Navigation Links
Epic ocean voyages of baby corals revealed
Date:8/21/2013

The study, by researchers from the Universities of Bristol and Miami, will help predict how coral reef distributions may change in response to changing oceans.

Coral are well known as the colourful plant-like structures which form coral reefs. However, each coral is actually a colony of anemone-like animals, which start out life as tiny, free-floating larvae about the size of a full-stop. Using a computer model, the researchers simulated how these young corals disperse in the world's oceans.

Coral reefs, a vital cultural and economic resource for many of the world's poorest countries, and home to a diverse marine community rivalling that of the tropical rainforests, are under increasing threat from the combined pressures of human activity, natural disturbances and climate change. How corals will respond to these changes will depend, in part, on the ocean currents.

Sally Wood, a PhD student at the University of Bristol and one of the study's authors, said: "Dispersal is an extremely important process for corals. As they are attached to the seafloor as adults, the only way they can escape harmful conditions or replenish damaged reefs is by releasing their young to the mercy of the ocean currents."

Where these intrepid explorers end up is therefore an important question for coral reef conservation. However, tracking the movement of such tiny larvae in the vast oceans is an impossible task.

"This is where computer simulation comes in," Sally continued. "We can use data on ocean currents to predict where larvae released from a certain location, such as the Great Barrier Reef, will end up."

For the first time, the researchers recreated the paths followed by coral larvae worldwide. Whilst the majority of larvae probably settle close to home, a rare few travel much longer distances, even occasionally crossing the daunting 5000 km of open ocean separating eastern Pacific corals from those on islands of the central Pacific.

Professor Claire Paris of the University of Miami said: "These individuals will be really important as they are thought to contribute to species persistence on vulnerable isolated reefs, as well as range shifts in response to climate change."

The model captures just the start of the coral larva's journey to survival, and further work is ongoing to complete the story. Difficult environmental conditions along the larvae's travels or at its destination, the 'wall of mouths' awaiting it at the reef face, and fierce competition for the space to grow may mean, even if it overcomes the trials of the open ocean, it may never survive to reproduce.


'/>"/>

Contact: Hannah Johnson
hannah.johnson@bristol.ac.uk
44-117-928-8896
University of Bristol
Source:Eurekalert

Related biology news :

1. Newly discovered ocean plume could be major source of iron
2. Study finds novel worm community affecting methane release in ocean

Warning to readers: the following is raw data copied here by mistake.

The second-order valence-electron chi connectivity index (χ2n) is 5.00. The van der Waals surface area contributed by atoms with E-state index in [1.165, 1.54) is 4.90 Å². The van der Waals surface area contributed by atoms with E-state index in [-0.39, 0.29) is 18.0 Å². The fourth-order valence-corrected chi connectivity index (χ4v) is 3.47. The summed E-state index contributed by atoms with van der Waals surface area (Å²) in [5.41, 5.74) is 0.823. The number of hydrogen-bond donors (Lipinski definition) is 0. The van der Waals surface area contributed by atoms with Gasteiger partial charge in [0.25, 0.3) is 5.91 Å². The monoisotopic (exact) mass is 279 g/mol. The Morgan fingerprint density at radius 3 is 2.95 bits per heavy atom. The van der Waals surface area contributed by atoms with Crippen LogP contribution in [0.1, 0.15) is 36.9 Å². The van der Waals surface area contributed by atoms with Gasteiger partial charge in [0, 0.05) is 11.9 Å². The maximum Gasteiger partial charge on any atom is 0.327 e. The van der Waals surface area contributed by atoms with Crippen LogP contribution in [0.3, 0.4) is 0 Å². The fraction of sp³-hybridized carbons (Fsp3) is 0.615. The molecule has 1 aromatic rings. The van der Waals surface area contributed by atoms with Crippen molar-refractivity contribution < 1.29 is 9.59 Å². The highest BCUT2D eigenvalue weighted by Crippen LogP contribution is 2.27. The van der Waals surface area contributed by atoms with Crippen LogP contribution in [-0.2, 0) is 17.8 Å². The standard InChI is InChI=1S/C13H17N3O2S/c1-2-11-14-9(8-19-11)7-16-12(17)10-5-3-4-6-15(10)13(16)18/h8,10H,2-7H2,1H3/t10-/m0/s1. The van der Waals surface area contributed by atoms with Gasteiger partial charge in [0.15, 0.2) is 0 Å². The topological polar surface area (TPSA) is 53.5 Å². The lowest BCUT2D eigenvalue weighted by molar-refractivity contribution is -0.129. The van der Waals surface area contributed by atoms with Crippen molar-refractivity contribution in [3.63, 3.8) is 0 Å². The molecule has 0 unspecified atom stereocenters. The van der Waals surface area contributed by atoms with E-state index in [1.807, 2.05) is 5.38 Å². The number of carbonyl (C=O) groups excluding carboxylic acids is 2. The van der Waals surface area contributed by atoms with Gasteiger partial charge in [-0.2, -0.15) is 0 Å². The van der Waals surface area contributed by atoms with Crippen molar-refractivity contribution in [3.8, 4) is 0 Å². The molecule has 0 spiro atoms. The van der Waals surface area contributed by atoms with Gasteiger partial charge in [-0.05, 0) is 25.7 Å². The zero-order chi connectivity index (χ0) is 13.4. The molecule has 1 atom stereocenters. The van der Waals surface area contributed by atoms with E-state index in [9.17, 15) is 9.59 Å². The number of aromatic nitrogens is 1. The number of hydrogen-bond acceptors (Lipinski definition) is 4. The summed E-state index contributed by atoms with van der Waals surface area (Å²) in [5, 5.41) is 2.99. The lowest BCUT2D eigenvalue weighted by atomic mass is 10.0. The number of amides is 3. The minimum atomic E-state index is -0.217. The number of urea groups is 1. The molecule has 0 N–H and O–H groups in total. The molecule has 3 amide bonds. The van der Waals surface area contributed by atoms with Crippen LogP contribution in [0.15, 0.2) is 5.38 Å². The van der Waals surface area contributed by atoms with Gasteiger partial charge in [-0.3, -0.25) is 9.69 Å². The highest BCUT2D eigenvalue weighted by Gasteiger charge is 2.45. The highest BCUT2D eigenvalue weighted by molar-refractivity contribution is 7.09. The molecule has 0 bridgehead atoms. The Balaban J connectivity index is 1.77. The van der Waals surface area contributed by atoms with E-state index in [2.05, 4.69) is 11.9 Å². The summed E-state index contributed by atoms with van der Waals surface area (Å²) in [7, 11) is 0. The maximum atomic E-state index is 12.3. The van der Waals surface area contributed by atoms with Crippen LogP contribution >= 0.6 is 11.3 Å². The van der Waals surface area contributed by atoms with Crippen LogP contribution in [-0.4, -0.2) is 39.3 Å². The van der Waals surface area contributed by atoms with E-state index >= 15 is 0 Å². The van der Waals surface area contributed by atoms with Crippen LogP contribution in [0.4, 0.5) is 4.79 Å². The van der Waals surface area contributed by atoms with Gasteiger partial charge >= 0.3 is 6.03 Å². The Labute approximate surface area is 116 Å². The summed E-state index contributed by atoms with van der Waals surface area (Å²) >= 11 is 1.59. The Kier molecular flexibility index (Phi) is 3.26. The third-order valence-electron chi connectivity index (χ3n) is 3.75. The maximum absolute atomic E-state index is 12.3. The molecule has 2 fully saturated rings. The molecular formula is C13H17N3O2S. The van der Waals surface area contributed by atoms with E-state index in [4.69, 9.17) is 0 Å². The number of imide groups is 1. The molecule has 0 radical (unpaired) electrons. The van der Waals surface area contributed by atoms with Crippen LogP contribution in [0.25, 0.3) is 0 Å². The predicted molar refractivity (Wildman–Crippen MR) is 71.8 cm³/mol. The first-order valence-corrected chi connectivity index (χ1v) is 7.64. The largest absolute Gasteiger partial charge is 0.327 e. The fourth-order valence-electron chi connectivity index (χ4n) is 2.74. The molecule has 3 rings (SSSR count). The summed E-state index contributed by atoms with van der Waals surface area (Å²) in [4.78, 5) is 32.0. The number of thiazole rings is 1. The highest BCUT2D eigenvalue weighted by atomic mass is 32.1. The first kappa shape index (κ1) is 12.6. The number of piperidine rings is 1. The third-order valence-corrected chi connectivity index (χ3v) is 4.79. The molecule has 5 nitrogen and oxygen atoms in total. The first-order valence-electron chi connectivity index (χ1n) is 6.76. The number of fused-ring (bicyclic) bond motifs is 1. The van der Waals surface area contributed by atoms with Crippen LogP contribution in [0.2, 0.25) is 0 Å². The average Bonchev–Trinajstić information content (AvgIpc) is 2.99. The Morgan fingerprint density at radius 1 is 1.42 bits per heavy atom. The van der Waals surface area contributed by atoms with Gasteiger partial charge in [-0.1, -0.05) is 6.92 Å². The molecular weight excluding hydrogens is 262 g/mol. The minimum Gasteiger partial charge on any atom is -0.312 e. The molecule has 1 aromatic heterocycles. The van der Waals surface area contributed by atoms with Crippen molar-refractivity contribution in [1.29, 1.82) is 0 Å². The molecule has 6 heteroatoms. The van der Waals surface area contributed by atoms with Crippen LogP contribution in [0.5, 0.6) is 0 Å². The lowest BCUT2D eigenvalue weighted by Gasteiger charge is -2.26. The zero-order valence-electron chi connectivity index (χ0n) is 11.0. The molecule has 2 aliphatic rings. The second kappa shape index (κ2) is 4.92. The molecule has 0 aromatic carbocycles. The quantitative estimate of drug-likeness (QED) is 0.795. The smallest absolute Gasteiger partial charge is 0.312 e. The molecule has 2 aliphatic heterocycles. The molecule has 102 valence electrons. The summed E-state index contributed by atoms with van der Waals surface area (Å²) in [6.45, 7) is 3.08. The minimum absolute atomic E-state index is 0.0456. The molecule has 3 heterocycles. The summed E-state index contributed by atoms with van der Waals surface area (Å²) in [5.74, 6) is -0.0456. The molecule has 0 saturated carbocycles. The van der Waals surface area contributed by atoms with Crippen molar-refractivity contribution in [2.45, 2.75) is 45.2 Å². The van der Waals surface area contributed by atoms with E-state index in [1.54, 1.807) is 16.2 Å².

3. Newly discovered bacterial partnership changes ocean chemistry
4. Seafood menus from Hawaii reflect long-term ocean changes
5. Global investigation reveals true scale of ocean warming
6. Rapid upper ocean warming linked to declining aerosols
7. Collection that may hold key to oceans mysteries looks to expand in new waterfront home
8. Scientists solve a 14,000-year-old ocean mystery
9. Glimpse into the future of acidic oceans shows ecosystems transformed
10. Greenhouse gas likely altering ocean foodchain
11. ASPIRE prize winner balances ocean conservation and socioeconomic viability
Post Your Comments:
*Name:
*Comment:
*Email:
(Date:10/4/2017)... a global clinical research organization (CRO), announces the launch of Shadow, ... 2017. Shadow is designed to assist medical writers and biometrics teams ... European Medicines Agency (EMA) in meeting the requirements for de-identifying clinical ... ... Tom ...
(Date:7/20/2017)... WASHINGTON , July 20, 2017 Delta (NYSE: ... to board any Delta aircraft at Reagan Washington National Airport (DCA). ... Delta launches biometrics ... Delta,s ... Delta Sky Club is now integrated into the boarding process to ...
(Date:6/14/2017)... PARIS , June 15, 2017  IBM (NYSE: IBM ... the international tech event dedicated to developing collaboration between startups ... on June 15-17. During the event, nine startups will ... deliver value in various industries. ... in the international market, with a 30 percent increase in ...
Breaking Biology News(10 mins):
(Date:10/12/2017)... ... October 12, 2017 , ... DuPont Pioneer and ... they have entered into a multiyear collaboration to identify and characterize novel CRISPR-Cas ... tools for gene editing across all applications. , Under the terms of the ...
(Date:10/12/2017)... ... October 12, 2017 , ... ... the pharmaceutical and biotechnology industries to improve patient outcomes and quality of life, ... in analytical testing are being attributed to new regulatory requirements for all new ...
(Date:10/11/2017)... ... October 11, 2017 , ... ... its endogenous context, enabling overexpression experiments and avoiding the use of exogenous expression ... guides is transformative for performing systematic gain-of-function studies. , This complement to ...
(Date:10/11/2017)... ... October 11, 2017 , ... Proscia Inc ., ... a Webinar titled, “Pathology is going digital. Is your lab ready?” with Dr. ... best practices and how Proscia improves lab economics and realizes an increase in ...
Breaking Biology Technology: